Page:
List mail often sparks a writing-based post for me, and I know some people love them, so here I go again.
What are we talking about today? Grammar and punctuation.
I think we can all agree that a poorly-written book does no one a favor, but the big disagreement seems to come in WHAT constitutes a poorly-written book. Even the "resource books" and the professionals in education cannot always agree what is correct and what isn't.
Part of that stems from the fact that English is not a stagnant language. It changes over time, and many of the rules change with it.
At some points in time, people demanded a comma at the last join in a list (before the and); at others, they demanded you NOT use that final comma. These days, most publishers don't care which you do, as long as it won't confuse the reader and you do the same thing all the way through a book. Personally, I don't use the final comma.
I learned very common sense uses for semicolons. Recently, an educator postulated that semicolons were dead and only those of us trained to use them decades ago were going to continue. That's sad, since they do serve uses that other punctuation doesn't fill as well.
In addition, each publisher does have a chosen style, and no matter what you usually do, you should conform...at least somewhat to the style of the publisher you are submitting to. I once had an agent suggest I head off to Chicago Book of Style and Self-Editing for Fiction Writers to clean a manuscript. I did so, and was anal (as I usually am) about conforming to what they said to do. That was all well and good...IF the publisher I'd been submitting to used them as well. They didn't. So, I had to go back and make a bunch MORE changes that were in direct violation of CBS and SEFW. I haven't touched either one since that day.
Every author has his/her own favorite resources. I like sending people to Daily Grammar's archive of lessons, since they are no-nonsense and easy to follow. Others pull out CBS or Eats, Shoots and Leaves. There are a hundred books or sites you COULD recommend, resources that authors swear by, resources that do not agree.
Whatever you choose to use, I still maintain that you should always refer to a publisher's guidelines and/or style sheet. IF it disagrees with your usual source, you might want to consider changing some things.
Now, I fully admit that we walk a fine line. As authors, we want to have a "voice," which is sometimes (especially in first person narrative and in dialog) the voice of the character. That means sprinkling in a little bad grammar along the way to flavor the book.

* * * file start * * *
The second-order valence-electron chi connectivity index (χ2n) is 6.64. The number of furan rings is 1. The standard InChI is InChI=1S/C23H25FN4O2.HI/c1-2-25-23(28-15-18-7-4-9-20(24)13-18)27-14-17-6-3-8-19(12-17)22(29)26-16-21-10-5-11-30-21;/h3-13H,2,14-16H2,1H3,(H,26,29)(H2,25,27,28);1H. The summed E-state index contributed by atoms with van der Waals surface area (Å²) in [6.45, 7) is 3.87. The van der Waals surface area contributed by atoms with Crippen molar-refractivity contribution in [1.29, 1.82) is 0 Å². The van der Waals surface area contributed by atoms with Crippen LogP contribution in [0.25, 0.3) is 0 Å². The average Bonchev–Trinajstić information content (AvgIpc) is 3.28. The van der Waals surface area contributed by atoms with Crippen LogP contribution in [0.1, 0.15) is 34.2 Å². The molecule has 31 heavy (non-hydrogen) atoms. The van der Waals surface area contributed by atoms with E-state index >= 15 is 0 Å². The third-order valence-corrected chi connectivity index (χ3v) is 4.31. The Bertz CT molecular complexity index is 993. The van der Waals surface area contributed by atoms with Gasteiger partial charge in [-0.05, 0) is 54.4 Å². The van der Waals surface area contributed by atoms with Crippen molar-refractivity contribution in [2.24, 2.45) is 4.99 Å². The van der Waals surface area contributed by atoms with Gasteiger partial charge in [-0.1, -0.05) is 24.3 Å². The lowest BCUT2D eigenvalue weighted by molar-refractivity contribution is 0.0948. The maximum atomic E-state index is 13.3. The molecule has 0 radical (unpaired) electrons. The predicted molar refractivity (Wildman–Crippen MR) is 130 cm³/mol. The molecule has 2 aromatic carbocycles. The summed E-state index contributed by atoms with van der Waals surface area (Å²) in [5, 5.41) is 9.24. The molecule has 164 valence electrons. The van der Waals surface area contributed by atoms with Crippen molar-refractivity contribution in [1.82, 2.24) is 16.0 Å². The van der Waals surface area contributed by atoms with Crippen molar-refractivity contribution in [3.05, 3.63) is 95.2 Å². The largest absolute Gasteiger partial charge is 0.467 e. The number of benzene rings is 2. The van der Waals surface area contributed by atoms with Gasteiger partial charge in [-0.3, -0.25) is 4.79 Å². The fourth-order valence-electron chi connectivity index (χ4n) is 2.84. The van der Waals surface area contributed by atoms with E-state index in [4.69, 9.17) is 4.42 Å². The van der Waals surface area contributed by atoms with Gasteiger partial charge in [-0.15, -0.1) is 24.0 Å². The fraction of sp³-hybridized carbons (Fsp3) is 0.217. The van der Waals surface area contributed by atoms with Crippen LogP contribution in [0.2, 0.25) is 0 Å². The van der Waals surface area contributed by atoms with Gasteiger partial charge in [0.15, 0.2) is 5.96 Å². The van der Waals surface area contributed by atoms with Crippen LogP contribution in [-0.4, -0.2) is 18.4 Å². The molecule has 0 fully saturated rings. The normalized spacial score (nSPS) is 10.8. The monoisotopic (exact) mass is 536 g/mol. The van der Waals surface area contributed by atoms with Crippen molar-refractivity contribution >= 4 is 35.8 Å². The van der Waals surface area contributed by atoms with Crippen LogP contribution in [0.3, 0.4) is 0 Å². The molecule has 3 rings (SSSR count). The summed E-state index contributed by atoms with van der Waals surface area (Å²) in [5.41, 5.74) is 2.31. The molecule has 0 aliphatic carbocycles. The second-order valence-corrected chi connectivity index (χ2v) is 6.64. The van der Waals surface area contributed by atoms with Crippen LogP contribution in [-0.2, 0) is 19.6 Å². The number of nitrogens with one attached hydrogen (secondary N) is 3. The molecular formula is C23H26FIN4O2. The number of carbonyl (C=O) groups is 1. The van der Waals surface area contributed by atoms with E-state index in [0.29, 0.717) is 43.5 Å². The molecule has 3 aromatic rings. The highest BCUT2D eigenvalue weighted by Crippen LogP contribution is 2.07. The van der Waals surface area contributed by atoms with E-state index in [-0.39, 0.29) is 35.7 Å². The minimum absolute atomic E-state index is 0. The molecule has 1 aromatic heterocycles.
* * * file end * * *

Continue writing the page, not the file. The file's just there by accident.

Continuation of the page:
FLAVOR! I cannot stress this enough. You don't want to drown the reader in the voice; if you do, you're risking jarring them or losing them. Neither is something you want to do, ideally.
There is a difference between "voice" and poor writing/editing. You aren't winning brownie points by insisting that poor grammar and punctuation is your voice.
This is a career, and like any career, you are expected to invest time in honing your craft, in learning correct form. You have to learn to write professional correspondence. You have to know the difference between a cover letter and a query letter, a synopsis and an outline. And, you HAVE to learn proper grammar and punctuation along the way.
Trust me, a good story will NOT be lost for the correction of grammar and punctuation. OTOH, you will certainly be saving yourself a world of anguish with readers who complain about your usage or stop reading you because of it.
I will state right now that not EVERY reader notices grammar and punctuation. Those that do get jarred out of the story by it. It is NEVER good to jar the reader out of the story. So, choose what deviations you make carefully.
And, don't make so many of them that you lose the reader in the process. For instance, if you are writing a first person...or a heavy brogue, you may want to choose a few words to place in voice all the way through instead of the whole langauge. Only one reader in ten is going to be able to understand "I kanna ken whot..." (without stopping to think about it...and that is bad news) whereas most will be able to read "I cannot ken what..." You're only giving them one odd spelling/usage to tackle in the latter.
An editor once told me that I get to break some rules, because I am an expert at the basics. If you haven't mastered the basics, my personal opinion is not to try to stretch to something further. If you are expert at putting it together in the first place, the story may survive a little individualism in the mix.
Then again, I may just run up against an editor like my first. I had picked up a certain style, based on who I was reading at the time. Now, just because something makes it into print does NOT mean the book establishes proper/acceptable grammar and punctuation. Suzanne's comment to me was, "Do you want to write a good book or a great book?" Great...of course.
What an established name gets to slip into a book bears little resemblance to what a first-time author can. That is an important lesson to remember.